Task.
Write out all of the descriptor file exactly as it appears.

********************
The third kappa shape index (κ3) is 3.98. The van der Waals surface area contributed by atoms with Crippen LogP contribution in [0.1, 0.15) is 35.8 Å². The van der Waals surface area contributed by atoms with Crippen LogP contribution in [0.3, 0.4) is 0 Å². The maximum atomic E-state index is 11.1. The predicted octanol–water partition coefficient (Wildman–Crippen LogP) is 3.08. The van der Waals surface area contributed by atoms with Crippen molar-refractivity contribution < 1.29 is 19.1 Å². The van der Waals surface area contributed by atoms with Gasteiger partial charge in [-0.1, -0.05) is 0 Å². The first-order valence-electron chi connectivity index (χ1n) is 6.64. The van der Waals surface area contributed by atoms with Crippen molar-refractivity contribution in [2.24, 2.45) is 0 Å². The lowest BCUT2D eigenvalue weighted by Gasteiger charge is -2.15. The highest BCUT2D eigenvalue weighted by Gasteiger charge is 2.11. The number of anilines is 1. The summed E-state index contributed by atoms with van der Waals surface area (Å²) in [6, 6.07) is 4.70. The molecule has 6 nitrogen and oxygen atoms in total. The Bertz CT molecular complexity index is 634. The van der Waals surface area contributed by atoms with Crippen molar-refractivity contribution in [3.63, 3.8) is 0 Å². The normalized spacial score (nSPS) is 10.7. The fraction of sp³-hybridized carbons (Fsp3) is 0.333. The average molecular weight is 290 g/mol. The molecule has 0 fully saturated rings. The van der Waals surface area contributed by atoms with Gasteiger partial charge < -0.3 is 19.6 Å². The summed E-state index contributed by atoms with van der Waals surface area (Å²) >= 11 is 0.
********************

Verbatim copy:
The third kappa shape index (κ3) is 3.98. The van der Waals surface area contributed by atoms with Crippen LogP contribution in [0.1, 0.15) is 35.8 Å². The van der Waals surface area contributed by atoms with Crippen LogP contribution in [0.3, 0.4) is 0 Å². The maximum atomic E-state index is 11.1. The predicted octanol–water partition coefficient (Wildman–Crippen LogP) is 3.08. The van der Waals surface area contributed by atoms with Crippen molar-refractivity contribution < 1.29 is 19.1 Å². The van der Waals surface area contributed by atoms with Gasteiger partial charge in [-0.1, -0.05) is 0 Å². The first-order valence-electron chi connectivity index (χ1n) is 6.64. The van der Waals surface area contributed by atoms with Crippen molar-refractivity contribution in [2.24, 2.45) is 0 Å². The lowest BCUT2D eigenvalue weighted by Gasteiger charge is -2.15. The highest BCUT2D eigenvalue weighted by Gasteiger charge is 2.11. The number of anilines is 1. The summed E-state index contributed by atoms with van der Waals surface area (Å²) in [6, 6.07) is 4.70. The molecule has 6 nitrogen and oxygen atoms in total. The Bertz CT molecular complexity index is 634. The van der Waals surface area contributed by atoms with Crippen molar-refractivity contribution in [3.63, 3.8) is 0 Å². The normalized spacial score (nSPS) is 10.7. The fraction of sp³-hybridized carbons (Fsp3) is 0.333. The average molecular weight is 290 g/mol. The molecule has 0 fully saturated rings. The van der Waals surface area contributed by atoms with Gasteiger partial charge < -0.3 is 19.6 Å². The summed E-state index contributed by atoms with van der Waals surface area (Å²) >= 11 is 0.